Her name was Eladia. It’s a wonderful, musical name, but I called her Grandma. She died in August of this year, in the Philippines.
I have to admit, I considered not going to the funeral. There just seemed to be too many obstacles. We would be leaving on short notice which meant the tickets would be super expensive. Plus, I didn’t know if I would be able to take the time off; a newspaper doesn’t go on vacation when you do.
But this was a woman who left her own homeland so she could take care of my siblings and me, four children under the age of 9. My mom needed her help, so she came. Boy, did she need her help: I remember us as sometimes being very naughty. But I don’t remember my grandma ever yelling at us or spanking us. She was gentle and mild-mannered, even when we were surely bratty and obnoxious.
This was the woman who made us whatever we wanted to eat. She would take the skin off of frozen chickens just to fry up some balat for Jofe. When my brother Jason requested no crumbs on his snack plate of jam and butter on toast, she brushed them off. Me? I remember many fond days of eating nothing but eggs and hot dogs with rice. This was a woman who could make eating oranges sound crunchy, like she was eating potato chips instead. To this day, I don’t know how she did it.
So we went. Bjorn and I bought the tickets, cleared it with work and took off.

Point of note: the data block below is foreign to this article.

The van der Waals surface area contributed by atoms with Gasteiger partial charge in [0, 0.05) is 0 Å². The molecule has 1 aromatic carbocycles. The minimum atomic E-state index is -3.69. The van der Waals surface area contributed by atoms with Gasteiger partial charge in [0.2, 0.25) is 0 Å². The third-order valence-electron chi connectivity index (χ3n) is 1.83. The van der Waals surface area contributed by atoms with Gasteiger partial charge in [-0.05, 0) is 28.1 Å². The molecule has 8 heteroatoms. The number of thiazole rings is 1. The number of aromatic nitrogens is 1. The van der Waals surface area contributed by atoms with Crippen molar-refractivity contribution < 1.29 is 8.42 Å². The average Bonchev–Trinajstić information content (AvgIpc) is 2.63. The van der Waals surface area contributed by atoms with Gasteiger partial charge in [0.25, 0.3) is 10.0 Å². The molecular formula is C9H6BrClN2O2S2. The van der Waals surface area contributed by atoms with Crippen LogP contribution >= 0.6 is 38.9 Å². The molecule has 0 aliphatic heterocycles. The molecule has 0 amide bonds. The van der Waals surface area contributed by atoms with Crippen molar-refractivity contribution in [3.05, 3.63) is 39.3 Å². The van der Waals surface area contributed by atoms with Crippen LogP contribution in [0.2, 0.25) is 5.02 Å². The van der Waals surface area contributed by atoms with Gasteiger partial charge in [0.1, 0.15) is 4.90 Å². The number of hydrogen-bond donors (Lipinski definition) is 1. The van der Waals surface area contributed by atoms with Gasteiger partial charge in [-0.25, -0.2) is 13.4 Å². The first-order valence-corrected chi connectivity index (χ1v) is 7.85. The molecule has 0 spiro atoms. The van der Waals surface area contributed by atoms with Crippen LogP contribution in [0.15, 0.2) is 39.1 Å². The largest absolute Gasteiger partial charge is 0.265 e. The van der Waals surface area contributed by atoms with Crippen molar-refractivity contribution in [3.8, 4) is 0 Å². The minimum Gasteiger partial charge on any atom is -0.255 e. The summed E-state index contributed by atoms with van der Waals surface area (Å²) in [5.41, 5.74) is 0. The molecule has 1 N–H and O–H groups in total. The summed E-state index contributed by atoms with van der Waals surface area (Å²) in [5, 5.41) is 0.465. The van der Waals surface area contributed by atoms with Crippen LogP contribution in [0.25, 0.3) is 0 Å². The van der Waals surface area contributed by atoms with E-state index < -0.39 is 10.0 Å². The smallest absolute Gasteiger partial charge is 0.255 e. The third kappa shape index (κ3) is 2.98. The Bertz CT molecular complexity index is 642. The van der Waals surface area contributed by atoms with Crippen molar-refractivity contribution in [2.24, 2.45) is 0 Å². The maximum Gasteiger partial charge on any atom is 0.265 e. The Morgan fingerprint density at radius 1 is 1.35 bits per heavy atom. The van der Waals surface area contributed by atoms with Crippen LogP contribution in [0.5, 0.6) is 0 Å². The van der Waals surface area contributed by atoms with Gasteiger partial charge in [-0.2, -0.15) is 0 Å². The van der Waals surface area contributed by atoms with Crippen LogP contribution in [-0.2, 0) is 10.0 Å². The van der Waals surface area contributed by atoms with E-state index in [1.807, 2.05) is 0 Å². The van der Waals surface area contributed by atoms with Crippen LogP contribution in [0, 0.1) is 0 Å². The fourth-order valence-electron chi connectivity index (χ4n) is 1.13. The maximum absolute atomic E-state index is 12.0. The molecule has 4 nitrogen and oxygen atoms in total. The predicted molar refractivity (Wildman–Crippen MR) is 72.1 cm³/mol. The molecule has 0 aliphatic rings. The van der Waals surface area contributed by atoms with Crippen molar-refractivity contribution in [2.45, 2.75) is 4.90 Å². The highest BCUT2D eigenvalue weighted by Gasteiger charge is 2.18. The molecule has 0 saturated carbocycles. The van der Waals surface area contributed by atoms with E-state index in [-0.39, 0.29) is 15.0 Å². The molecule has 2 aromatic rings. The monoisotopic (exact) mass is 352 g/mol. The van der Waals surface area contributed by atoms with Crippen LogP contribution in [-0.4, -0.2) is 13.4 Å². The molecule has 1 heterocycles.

I had mixed feelings about her death. I was sad, of course. But I was happy because she had lived to the ripe old age of 99, healthy until the end, which had come in her sleep. But I still grieved. I grieved for me. You see, I was a bad granddaughter.
After we had grown up and gone to school, we didn’t need Grandma anymore. So she went back to the Philippines. My contact with her, at best, was sporadic, but was closer to nonexistent. Seeing her in her casket was the first time I had seen her in more than 20 years. I never got to tell her thank you.
Some of you may be wondering at this point, how is she ever going to put the fun into funeral?
Well, it helped that we had good food.
And I had my first ever ride in a pedicab that’s really meant to hold only one person.
Plus, we got to visit Bjorn’s childhood home. He grew up in the Philippines, and now I understand why he loves it so much. This is what his home looks like:
He grew up on a college campus that looks like Disneyland with a tropical flair. Seriously, Lilo and Stitch would have gnawed off their right arm to grow up there. Their house had marble floors and high ceilings. Green flowing grass covers the meticulously maintained softly rolling grounds. Trees are everywhere. A concrete wall with barbed wire surrounds the place, ensuring that fat little kids can roll around on those green mounds with impunity and ease. I wanted to have grown up here.
Bjorn also got to reconnect with his former caretaker, Ate Fe.
And this is how I found the fun in funeral.
Flying to the Phillippines was exciting, eating the food was good, seeing new places was interesting, but best of all was reconnecting with loved ones.
Through my grandma’s death, I learned a big lesson in cherishing the ones we love while they are alive. To find the fun in funeral, you have to celebrate life — with the living. It’s funny, but even in death my grandma is still helping me.
Thank you, grandma.
Jammie Karlman is the entertainment editor for the Chico Enterprise-Record. Contact her at firstname.lastname@example.org. Follow her on Twitter @JammieKarlman
beautiful tribute to your Grandma and family.
Thank you, Wayne!
very awesome article